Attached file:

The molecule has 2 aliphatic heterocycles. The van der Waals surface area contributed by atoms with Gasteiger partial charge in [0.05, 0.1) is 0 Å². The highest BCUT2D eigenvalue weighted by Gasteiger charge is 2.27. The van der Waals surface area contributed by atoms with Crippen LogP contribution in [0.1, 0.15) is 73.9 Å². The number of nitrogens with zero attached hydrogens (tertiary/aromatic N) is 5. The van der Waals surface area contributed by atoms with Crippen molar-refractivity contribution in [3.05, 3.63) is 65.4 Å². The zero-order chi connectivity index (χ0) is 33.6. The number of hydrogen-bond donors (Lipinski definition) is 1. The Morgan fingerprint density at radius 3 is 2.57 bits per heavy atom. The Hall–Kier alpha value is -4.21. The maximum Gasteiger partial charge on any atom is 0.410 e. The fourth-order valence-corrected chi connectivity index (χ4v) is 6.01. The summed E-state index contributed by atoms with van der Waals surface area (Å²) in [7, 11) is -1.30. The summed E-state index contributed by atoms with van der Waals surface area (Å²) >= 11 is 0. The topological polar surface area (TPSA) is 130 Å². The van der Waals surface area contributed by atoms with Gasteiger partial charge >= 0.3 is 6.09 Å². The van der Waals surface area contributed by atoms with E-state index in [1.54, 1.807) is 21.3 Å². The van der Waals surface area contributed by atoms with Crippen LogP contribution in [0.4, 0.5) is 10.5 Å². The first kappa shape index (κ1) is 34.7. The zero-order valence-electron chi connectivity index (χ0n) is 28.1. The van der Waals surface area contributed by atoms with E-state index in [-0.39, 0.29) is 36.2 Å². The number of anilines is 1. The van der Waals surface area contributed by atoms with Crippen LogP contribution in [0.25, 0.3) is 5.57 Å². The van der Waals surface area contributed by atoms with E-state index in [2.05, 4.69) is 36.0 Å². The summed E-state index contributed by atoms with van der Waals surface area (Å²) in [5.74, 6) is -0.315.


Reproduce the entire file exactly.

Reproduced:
The molecule has 2 aliphatic heterocycles. The van der Waals surface area contributed by atoms with Gasteiger partial charge in [0.05, 0.1) is 0 Å². The highest BCUT2D eigenvalue weighted by Gasteiger charge is 2.27. The van der Waals surface area contributed by atoms with Crippen LogP contribution in [0.1, 0.15) is 73.9 Å². The number of nitrogens with zero attached hydrogens (tertiary/aromatic N) is 5. The van der Waals surface area contributed by atoms with Crippen molar-refractivity contribution in [3.05, 3.63) is 65.4 Å². The zero-order chi connectivity index (χ0) is 33.6. The number of hydrogen-bond donors (Lipinski definition) is 1. The Morgan fingerprint density at radius 3 is 2.57 bits per heavy atom. The Hall–Kier alpha value is -4.21. The maximum Gasteiger partial charge on any atom is 0.410 e. The fourth-order valence-corrected chi connectivity index (χ4v) is 6.01. The summed E-state index contributed by atoms with van der Waals surface area (Å²) in [7, 11) is -1.30. The summed E-state index contributed by atoms with van der Waals surface area (Å²) >= 11 is 0. The topological polar surface area (TPSA) is 130 Å². The van der Waals surface area contributed by atoms with Gasteiger partial charge >= 0.3 is 6.09 Å². The van der Waals surface area contributed by atoms with E-state index in [1.54, 1.807) is 21.3 Å². The van der Waals surface area contributed by atoms with Crippen LogP contribution in [0.4, 0.5) is 10.5 Å². The first kappa shape index (κ1) is 34.7. The zero-order valence-electron chi connectivity index (χ0n) is 28.1. The van der Waals surface area contributed by atoms with E-state index in [-0.39, 0.29) is 36.2 Å². The number of anilines is 1. The van der Waals surface area contributed by atoms with Crippen LogP contribution in [0.25, 0.3) is 5.57 Å². The van der Waals surface area contributed by atoms with E-state index in [2.05, 4.69) is 36.0 Å². The summed E-state index contributed by atoms with van der Waals surface area (Å²) in [5.74, 6) is -0.315.